We didn't have any money for materials for the house; but things like that had never stopped us in the past, so we weren't worried. We did get a quote for grading the flat area: $15-20,000 "or so". The "or so" kind of unsettled us, so we went looking for other alternatives.

Grandma Isabelle, who was living with us, came to the rescue when she said: "Why don't you just buy a tractor and bulldoze the pad yourself? I'll help you some with the money". We looked around, found a couple of pretty sad, ancient bulldozers, then finally located one that was only 54 years old; it ran really well.

With Isabelle donating the $6,700 that our new 1948 Cat D4 dozer cost, we were ready to go!

We went up on the hill and I pointed out to Susanne where the front of the house would be, the back of the house, and tried to explain how far underground we would be going to make a nice big flat area for the house. It was just a big hill at the time, all covered with grass, so I can see it didn't make much sense to her. We got the dozer hauled over to the property by a friend with a dump truck and big trailer, and we were off!

I started spending some quality dozer time on the property, between having to do real work to earn money for the family. After a couple of weeks of part-time work a couple of hours a day, the pad started to take shape: we could see the approximate location of the house, as I cut deeper into the hill in the back, and pushed the dirt and rocks out to fill the front of the pad.

We were pretty much hand-to-mouth then; we hadn't sold the house we were living in yet, and we had a mortgage payment on it to pay, as well as a mortgage payment on our new land, plus all the normal expenses of a growing family. When we had an extra $50 or so, we filled the 'dozer's fuel tank and I was able to do another five or six hours of grading.

One day as I was wrestling the D4 around on the new pad, it started raining. My response was to put on my rain jacket and hat and keep going;

I could still see OK because the drips were all falling off the brim of the hat and not blowing into my face. It got a little cold, but I figured I would be home in an hour or so in a hot bath, so I just kept going. I still had an hour or so of light before it got too dark to work. I was pushing a pile of rocks, and realized I had to get on the other side of it, so just went over the top.

I'd done moves like that before, and I did this one carefully and gently, but got a different result this time: the front end of the bulldozer sat down onto the ground right after I cleared the rock pile. I could see I wasn't going anywhere with the engine pan and the radiator in the mud, so I got off to figure out what had happened.

Looking under the dozer, I could see that the mainspring had snapped in half. This was like a car leaf spring on steroids; it was five times thicker and wider, but it had still just broken in half.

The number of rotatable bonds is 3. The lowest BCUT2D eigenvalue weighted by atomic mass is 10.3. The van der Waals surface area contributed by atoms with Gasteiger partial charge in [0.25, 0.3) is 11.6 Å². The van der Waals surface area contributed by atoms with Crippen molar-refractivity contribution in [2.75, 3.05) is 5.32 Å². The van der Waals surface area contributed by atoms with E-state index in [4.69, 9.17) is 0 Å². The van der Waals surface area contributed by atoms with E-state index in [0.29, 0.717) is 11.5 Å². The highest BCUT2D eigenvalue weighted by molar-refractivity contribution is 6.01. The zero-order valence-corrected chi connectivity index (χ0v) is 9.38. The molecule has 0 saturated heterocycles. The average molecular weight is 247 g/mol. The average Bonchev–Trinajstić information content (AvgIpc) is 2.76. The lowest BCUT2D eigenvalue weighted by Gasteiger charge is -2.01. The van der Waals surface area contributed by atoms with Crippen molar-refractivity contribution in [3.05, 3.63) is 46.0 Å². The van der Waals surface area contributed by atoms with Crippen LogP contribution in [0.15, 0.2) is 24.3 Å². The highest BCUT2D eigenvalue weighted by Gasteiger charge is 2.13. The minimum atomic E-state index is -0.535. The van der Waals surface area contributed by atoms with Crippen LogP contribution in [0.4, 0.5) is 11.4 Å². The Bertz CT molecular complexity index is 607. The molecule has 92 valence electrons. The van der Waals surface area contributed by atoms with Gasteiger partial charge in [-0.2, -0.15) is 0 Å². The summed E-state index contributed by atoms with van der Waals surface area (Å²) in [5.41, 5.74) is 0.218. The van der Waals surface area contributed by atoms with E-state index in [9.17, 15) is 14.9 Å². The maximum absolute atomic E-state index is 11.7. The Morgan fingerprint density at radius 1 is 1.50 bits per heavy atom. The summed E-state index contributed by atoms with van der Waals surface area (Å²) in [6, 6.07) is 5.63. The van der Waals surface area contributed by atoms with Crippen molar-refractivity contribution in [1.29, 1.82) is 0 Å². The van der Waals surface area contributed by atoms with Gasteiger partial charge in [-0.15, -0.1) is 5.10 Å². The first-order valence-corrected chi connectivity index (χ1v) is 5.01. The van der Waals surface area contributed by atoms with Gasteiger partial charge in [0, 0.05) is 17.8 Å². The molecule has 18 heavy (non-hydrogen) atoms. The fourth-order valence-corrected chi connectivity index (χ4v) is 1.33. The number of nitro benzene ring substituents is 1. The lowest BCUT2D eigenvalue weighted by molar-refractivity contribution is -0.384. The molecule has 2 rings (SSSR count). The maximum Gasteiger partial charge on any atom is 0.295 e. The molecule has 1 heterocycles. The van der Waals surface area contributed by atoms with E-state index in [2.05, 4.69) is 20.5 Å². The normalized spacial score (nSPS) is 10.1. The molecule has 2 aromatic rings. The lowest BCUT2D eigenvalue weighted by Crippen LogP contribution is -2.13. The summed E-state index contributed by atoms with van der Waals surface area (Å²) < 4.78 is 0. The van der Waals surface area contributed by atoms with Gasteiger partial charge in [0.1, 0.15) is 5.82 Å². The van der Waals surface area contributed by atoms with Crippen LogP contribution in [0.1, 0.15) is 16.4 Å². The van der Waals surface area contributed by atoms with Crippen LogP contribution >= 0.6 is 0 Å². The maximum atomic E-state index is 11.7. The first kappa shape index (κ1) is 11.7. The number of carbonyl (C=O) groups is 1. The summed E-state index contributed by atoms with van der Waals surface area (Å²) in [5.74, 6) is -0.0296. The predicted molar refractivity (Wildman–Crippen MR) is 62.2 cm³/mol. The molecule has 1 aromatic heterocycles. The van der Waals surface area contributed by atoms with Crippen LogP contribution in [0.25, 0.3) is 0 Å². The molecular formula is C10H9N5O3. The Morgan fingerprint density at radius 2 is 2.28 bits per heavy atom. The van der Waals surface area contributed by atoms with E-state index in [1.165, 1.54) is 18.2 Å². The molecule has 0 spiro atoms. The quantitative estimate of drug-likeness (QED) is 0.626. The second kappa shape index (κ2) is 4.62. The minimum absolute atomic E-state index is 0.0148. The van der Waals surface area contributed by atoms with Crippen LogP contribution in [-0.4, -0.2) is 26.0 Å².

Later, when I got the bulldozer jacked up and removed the spring, I found the spring had broken along some old cracks that were obviously there when we bought the machine; I just hadn't known to look for them.

Tired, wet and cold, and finished for that day, I slipped and slid back to my truck, got in, and drove home. The next day, I got up early and called Cat dealers on the mainland, looking for a mainspring for my 54-year-old dozer. I finally found one; it only cost $750, but as it weighed 200 pounds, it cost another $450 to ship to Hawaii, for a total of $1,200. I think we had $700 in the bank at the time.

Susanne and I got a little despondent, but only for a short while. I got back on the phone and started ringing the "Coconut Wireless". After five calls, I had found a guy with a running D4, that not only had an intact mainspring, but also brand new tracks and all kinds of other good stuff, and he only wanted $500 for it. Oh, and he said he'd deliver it to our farm for another $120. This was when the "standard" charge for hauling a bulldozer or backhoe was $300.

The total bill was $620. We had $80 left! I had a few difficult moments getting the 200-pound spring off the other dozer, through the mud, and onto our D4, but got it nicely installed without any pinched fingers or other incidents. She (her name's Katy) started right up with her bulletproof new mainspring, and we tackled the rest of the pad together.

(You're wondering what this has to do with commercial aquaponics, right? I'll wrap it up nicely in the next newsletter, and promise it will make sense to you then. Part 2 of "Bulldozer Blues" in our next newsletter!)

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This email, our manuals and construction plans are all copyrighted by  Friendly Aquaponics, Inc, Susanne Friend and Tim Mann, 2008-2012

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PO Box 1196
Honoka'a, Hawaii 96727